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LETTER: The many benefits of a $15 minimum wage

Over the past few years there have been a number of rallies calling for the minimum wage to rise to $15 an hour. Jordi Morgan regional vice-president of the Canadian Federation of Independent Business says the government must consider the affect a large, unplanned for hourly increase has on the business sector. He says his membership had expected the hourly increase would be about half the $1 announced on Thursday. The Chronicle Herald - Tim Krochak/FILE
Atlantic Canadians demonstrate for $15 minimum wage. - SaltWire Network File photo

Our province is at a tipping point.

The last few years have seen more Newfoundlanders and Labradorians slip into poverty. This has only been exacerbated by the global COVID-19 pandemic.

Meanwhile, our government is facing a debt and deficit crisis, and the oil and gas industry, which has been the basis of our economy, is becoming less and less profitable. Although there is no one solution to these problems, one way in which they may be aided is by increasing the minimum wage to a living wage.

The minimum wage is allotted to be raised on Oct. 1 to $12.15. This falls almost $3 short of $15 and is therefore well below a living wage. Half measures and small increases over time are not a substitute for enacting a living wage for all Newfoundlanders and Labradorians immediately.

The minimum wage is one area where we are lagging behind the rest of Canada. Newfoundland and Labrador has the second-lowest minimum wage in the country.

We also have the highest income inequality in Atlantic Canada, likely in part because of our low minimum wage. Increasing the minimum wage to $15 an hour would put our province at the forefront of economic progress in Canada.

However, there are more material benefits to raising the minimum wage.

With the current minimum wage, a worker in St. John’s would have to work 72 hours just to afford the cost of a one-bedroom apartment, leaving little room to purchase other necessities.

This can have serious social and health effects, both physical and mental. In addition, 30 per cent of workers in the province make less than $15 an hour, and while they are not working for the minimum wage, they still face poverty, housing insecurity and food insecurity. Raising the minimum wage to $15 would combat poverty in Newfoundland and Labrador.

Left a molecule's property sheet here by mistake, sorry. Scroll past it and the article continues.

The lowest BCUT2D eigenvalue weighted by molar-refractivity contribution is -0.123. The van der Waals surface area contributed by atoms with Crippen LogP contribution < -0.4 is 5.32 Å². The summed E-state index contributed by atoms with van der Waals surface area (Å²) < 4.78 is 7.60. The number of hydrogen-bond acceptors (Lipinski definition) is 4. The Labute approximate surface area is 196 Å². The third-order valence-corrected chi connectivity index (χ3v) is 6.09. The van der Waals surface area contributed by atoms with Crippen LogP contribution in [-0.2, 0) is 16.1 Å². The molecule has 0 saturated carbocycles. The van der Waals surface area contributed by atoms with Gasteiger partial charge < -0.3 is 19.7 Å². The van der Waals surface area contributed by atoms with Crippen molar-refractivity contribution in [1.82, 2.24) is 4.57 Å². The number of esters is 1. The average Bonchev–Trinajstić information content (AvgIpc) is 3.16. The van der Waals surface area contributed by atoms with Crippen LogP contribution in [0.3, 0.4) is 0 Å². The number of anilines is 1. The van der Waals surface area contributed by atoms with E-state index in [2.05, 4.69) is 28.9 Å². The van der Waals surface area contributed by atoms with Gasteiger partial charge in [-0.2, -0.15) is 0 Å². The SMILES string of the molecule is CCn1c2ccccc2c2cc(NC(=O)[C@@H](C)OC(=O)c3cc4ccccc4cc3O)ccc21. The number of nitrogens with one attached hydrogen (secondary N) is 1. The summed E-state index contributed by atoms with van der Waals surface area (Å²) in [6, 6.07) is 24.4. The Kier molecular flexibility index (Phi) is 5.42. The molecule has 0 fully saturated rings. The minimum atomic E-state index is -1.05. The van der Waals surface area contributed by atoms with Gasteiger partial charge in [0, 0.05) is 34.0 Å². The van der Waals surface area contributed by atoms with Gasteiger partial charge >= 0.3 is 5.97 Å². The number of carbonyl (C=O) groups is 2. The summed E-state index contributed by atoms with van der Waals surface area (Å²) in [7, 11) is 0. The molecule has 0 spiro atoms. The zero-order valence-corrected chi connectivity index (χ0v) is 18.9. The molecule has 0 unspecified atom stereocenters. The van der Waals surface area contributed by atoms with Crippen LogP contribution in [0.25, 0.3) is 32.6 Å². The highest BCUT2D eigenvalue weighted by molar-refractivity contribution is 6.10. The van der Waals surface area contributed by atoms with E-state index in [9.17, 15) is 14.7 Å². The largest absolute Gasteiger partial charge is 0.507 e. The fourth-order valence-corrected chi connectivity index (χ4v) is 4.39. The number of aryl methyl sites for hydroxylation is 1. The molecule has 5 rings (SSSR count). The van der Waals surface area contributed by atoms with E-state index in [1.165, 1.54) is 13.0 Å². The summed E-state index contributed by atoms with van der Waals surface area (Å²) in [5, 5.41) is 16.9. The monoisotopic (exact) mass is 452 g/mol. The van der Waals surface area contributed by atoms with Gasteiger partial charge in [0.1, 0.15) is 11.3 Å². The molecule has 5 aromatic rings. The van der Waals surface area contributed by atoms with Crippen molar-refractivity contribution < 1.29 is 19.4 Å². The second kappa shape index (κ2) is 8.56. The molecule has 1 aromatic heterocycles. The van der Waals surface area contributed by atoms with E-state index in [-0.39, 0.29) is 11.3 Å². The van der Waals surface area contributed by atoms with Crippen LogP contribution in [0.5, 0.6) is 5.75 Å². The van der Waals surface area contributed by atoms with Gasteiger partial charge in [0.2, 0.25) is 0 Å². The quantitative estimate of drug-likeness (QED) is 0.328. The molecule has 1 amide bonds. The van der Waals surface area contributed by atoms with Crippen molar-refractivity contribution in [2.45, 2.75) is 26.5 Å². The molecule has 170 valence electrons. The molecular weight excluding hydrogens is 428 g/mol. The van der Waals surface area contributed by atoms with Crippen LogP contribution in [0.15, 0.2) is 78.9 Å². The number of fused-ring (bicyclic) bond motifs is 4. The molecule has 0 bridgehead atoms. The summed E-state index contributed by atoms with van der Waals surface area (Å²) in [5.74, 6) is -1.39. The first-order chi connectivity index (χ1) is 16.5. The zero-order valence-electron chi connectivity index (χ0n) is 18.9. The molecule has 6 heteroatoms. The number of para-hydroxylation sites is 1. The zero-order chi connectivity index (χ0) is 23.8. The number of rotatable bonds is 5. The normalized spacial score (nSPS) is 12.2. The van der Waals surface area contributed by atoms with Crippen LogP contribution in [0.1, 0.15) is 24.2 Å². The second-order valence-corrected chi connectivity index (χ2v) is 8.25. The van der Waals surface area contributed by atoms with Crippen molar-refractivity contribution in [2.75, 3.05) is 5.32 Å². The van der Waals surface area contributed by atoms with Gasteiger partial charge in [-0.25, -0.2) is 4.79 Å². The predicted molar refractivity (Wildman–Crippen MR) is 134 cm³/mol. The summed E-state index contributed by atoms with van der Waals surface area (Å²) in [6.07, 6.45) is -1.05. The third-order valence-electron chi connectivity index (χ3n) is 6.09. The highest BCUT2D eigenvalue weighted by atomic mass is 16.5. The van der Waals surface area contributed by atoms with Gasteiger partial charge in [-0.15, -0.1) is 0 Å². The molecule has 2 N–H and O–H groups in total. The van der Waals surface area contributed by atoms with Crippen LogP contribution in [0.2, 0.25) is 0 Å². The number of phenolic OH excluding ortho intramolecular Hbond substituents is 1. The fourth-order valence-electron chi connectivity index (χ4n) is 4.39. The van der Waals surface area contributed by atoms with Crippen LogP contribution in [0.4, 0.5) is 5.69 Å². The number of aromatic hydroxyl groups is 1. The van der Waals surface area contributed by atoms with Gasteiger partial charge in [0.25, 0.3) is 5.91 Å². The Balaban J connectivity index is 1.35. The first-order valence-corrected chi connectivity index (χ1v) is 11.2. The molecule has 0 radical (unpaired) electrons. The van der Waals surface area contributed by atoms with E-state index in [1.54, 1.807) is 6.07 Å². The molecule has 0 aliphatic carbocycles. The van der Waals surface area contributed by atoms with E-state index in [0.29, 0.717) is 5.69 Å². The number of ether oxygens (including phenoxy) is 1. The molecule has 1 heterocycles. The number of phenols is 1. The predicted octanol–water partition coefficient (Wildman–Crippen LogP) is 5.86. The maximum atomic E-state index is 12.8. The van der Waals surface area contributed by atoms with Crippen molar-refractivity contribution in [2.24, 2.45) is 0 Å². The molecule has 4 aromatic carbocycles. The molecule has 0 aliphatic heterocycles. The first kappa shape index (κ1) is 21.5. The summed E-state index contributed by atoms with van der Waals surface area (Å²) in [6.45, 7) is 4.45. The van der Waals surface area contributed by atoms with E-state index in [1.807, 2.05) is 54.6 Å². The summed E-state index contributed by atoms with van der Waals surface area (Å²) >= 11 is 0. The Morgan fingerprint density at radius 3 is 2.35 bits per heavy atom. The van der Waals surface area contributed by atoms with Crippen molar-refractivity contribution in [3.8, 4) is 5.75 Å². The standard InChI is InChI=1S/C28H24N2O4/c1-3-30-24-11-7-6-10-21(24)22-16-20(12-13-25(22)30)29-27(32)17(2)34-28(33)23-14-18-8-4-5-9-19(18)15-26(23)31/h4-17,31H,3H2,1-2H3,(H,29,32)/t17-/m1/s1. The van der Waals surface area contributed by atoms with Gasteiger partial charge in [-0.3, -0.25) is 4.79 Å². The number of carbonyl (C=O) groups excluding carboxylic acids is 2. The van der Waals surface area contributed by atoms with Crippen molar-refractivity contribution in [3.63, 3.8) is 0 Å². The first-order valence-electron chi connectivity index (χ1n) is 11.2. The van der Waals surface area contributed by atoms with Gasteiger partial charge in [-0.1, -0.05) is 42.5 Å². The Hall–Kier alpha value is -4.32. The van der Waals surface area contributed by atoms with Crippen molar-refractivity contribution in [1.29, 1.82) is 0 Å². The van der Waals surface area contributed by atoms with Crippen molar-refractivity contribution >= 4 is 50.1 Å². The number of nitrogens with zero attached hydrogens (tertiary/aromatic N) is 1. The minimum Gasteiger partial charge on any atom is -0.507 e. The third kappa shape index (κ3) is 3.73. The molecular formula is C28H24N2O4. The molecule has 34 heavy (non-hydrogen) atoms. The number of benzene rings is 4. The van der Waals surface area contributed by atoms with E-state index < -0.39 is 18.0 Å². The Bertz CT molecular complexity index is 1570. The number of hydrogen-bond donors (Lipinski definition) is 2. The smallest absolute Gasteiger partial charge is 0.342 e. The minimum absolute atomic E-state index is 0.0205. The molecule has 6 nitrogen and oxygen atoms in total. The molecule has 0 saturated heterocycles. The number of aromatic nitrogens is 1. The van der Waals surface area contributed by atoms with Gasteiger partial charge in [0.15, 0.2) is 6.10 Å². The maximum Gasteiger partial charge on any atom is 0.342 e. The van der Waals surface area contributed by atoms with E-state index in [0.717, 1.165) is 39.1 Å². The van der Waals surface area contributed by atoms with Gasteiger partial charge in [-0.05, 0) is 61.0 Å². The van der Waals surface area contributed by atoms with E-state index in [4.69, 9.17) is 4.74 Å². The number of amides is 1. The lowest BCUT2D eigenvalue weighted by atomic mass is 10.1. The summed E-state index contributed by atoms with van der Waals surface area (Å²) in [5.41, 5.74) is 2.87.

It would not just benefit those in poverty, however. Increasing the minimum wage would mean that low-income earners have more money to spend, and they typically spend all of their wage increases.

This would bolster the entire economy, including local businesses. It would also contribute to less out-migration, as more people would have access to an affordable lifestyle within Newfoundland and Labrador.

This means more tax revenue and even more consumers of local goods and businesses. A common misconception is that a raise in minimum wage means businesses will raise prices.

This is not necessarily the case, as businesses have other methods to compensate, along with the benefits of having less employee turnover and more revenue from a larger base of consumers who can now afford their products. Low prices do not mean much if a large portion of consumers cannot afford them.

The minimum wage is allotted to be raised on Oct. 1 to $12.15. This falls almost $3 short of $15 and is therefore well below a living wage. Half measures and small increases over time are not a substitute for enacting a living wage for all Newfoundlanders and Labradorians immediately.

There are many other benefits to raising the minimum wage, including addressing gender income inequality. In summary, a minimum-wage increase benefits poverty reduction and general economic stimulation. A $15 minimum wage is what is best for Newfoundland and Labrador and is needed now more than ever.

Kyle Johnson,
St. John’s

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